Twm Siôn Cati 

A man of resource and a thief well-famed
Tregaron my home, Twm Siôn Cati my name
Your horses and cattle are all of my game
But rich and respected I’ll die, just the same

In an ironmonger’s shop in Llandovery fair
A fancy I took to a porridge pot there
Said the man “Oh, I have three of the best”
And one I admired above all of the rest

But before I ventured to lay money down
I examined the pot above and around
“Oh no, my good man, this won’t do for me:
There’s a hole in this pot as you plainly may see.”

He peeked in the pot, said “Your pardon I crave,
But no hole can I find, as I hope to be saved.”
“If you put in your head, you’ll see it quite plain…”
So he put in his head and tried once again.

But the man had such brains, his head hardly would fit
So I rammed the pot down, meaning but to assist:
The while that he struggled to free himself there
I tiptoed away with the other pair.

But as I departed, my pots in my hand,
Some advice I gave, as I left him to stand:
“Indeed, there’s a hole, for if there were not,
However could you put your head in the pot?

A story from George Borrow’s ‘Wild Wales’ about “the Welsh Robin Hood”, though Borrow didn’t seem to like him very much. Samuel Rush Meyrick tells a rather different version of the same story in ‘The History of Cardiganshire’ (1907). I wrote this at some point in the 70s, but haven’t put a tune to it so far.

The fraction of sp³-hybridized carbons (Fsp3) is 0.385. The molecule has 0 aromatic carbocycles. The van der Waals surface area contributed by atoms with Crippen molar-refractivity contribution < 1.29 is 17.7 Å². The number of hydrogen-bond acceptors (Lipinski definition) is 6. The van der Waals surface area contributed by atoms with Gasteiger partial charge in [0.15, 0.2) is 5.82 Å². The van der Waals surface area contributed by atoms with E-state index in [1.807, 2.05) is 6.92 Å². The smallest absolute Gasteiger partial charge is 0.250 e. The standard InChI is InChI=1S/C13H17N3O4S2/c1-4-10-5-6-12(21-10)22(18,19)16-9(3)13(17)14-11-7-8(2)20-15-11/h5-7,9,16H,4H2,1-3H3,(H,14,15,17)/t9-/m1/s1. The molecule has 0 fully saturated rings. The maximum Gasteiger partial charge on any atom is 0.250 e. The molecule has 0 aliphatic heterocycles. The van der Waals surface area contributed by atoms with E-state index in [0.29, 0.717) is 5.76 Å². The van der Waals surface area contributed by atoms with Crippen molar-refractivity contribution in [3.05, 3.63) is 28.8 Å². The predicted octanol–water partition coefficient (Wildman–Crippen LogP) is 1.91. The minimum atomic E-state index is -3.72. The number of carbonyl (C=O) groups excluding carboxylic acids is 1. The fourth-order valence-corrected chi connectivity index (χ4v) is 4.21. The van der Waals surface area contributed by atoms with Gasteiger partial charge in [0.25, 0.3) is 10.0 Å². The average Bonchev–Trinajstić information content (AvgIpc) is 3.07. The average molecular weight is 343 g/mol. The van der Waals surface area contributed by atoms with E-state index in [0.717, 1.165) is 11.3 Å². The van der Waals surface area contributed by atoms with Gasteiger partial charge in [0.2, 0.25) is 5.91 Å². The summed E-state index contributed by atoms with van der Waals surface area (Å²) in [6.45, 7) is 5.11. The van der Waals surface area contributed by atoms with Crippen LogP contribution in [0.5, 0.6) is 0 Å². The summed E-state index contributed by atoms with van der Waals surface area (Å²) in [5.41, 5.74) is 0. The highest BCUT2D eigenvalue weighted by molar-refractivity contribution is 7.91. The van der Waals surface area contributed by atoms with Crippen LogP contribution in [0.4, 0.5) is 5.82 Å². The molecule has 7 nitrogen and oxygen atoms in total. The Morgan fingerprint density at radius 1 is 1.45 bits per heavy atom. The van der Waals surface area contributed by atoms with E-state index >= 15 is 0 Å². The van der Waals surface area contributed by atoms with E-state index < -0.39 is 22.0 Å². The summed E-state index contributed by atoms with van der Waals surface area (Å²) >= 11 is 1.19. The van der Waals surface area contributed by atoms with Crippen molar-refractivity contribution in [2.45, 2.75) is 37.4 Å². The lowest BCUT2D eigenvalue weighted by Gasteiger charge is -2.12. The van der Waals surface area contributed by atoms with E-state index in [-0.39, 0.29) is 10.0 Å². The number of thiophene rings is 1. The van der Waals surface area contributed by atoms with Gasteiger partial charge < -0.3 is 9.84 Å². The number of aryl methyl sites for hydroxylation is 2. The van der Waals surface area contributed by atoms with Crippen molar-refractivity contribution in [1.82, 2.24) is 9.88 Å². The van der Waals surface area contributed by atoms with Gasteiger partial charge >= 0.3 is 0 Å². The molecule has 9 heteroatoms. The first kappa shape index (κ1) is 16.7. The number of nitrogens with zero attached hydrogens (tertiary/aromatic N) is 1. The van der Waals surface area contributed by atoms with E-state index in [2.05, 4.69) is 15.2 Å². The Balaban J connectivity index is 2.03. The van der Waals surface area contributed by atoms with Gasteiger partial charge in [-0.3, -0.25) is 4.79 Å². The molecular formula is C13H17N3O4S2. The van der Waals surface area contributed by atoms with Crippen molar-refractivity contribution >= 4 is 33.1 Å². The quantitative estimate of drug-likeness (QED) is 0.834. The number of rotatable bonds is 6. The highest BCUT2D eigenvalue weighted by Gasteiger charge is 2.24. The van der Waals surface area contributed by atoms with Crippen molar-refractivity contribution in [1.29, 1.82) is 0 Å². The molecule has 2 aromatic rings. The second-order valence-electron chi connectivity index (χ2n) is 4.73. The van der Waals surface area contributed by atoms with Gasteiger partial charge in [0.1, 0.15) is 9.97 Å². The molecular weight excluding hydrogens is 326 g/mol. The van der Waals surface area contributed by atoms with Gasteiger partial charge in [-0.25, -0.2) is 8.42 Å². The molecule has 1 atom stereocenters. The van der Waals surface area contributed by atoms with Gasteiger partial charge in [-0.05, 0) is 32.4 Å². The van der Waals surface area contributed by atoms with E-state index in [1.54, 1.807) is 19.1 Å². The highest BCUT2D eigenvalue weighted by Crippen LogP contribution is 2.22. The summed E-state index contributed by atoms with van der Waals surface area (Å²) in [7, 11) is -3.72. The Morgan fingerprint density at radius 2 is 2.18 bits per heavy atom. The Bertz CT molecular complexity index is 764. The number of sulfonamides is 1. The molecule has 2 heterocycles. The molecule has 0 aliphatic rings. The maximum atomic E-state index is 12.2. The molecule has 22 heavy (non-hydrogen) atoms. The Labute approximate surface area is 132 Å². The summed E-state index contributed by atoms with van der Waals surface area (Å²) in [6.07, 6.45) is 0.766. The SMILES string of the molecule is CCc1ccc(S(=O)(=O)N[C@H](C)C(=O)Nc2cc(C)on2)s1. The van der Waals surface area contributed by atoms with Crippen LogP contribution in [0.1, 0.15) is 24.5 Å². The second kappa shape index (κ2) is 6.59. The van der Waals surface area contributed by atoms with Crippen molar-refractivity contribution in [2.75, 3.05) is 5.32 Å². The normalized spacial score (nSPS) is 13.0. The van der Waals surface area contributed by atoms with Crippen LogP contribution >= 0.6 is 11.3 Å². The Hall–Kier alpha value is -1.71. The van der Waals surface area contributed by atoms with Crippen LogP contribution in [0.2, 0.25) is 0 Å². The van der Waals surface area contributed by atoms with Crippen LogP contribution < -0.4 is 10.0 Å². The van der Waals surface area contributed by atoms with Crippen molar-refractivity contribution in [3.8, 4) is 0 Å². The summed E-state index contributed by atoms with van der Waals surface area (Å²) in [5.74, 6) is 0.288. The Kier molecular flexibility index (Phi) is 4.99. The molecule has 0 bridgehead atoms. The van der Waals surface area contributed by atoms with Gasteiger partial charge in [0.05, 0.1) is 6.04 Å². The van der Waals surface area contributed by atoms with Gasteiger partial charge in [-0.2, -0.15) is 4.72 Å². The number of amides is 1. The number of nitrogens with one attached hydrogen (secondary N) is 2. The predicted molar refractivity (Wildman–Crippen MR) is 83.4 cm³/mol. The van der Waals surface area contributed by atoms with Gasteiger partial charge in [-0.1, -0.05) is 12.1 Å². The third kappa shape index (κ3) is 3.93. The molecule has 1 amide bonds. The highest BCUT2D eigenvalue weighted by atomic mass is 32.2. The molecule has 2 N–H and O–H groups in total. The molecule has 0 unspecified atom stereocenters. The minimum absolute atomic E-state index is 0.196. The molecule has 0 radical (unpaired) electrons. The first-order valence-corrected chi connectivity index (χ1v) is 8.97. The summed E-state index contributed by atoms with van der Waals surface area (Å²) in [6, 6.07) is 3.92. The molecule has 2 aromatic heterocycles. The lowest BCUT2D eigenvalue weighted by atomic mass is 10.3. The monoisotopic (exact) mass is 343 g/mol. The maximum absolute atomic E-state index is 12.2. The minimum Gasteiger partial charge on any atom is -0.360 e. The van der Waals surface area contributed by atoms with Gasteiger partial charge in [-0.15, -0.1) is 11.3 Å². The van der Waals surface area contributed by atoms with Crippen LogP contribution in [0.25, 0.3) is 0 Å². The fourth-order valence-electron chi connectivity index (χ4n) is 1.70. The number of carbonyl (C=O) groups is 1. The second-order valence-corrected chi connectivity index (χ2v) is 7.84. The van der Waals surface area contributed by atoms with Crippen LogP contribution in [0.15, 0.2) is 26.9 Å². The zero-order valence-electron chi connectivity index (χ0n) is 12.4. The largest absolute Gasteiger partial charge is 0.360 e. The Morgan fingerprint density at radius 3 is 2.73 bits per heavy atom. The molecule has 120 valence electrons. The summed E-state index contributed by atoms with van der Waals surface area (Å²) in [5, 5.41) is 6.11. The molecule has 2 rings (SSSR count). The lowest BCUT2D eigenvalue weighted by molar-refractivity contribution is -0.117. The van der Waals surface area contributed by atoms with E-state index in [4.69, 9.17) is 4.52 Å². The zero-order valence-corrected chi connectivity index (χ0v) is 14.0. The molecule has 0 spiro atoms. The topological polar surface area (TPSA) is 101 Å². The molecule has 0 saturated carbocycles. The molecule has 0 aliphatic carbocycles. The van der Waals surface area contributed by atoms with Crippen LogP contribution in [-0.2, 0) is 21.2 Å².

(c) David Harley


  1. After The Ball

After the celebrations
We found your bed and
Tipsily but enthusiastically
Redefined our bodies
And extended our personal space

We restructured our histories
Formulating new interpretations
Of riddles older than Nostradamus
Or the Rosetta Stone

Older, perhaps
Than love


  1. Afterwards

Darkness descends upon us
A warm cloak
Of soft-woven slumber

Ghostly spinners
In Disneyland turrets
Watch the joyless minuet
Of the bobbins

To the grating polyphony
Of the wheels

Dust settles
On stone flags


  1. Valkyrié

Far into New Year’s Day
The burnt-in end of the morning
Is force-fed into my vision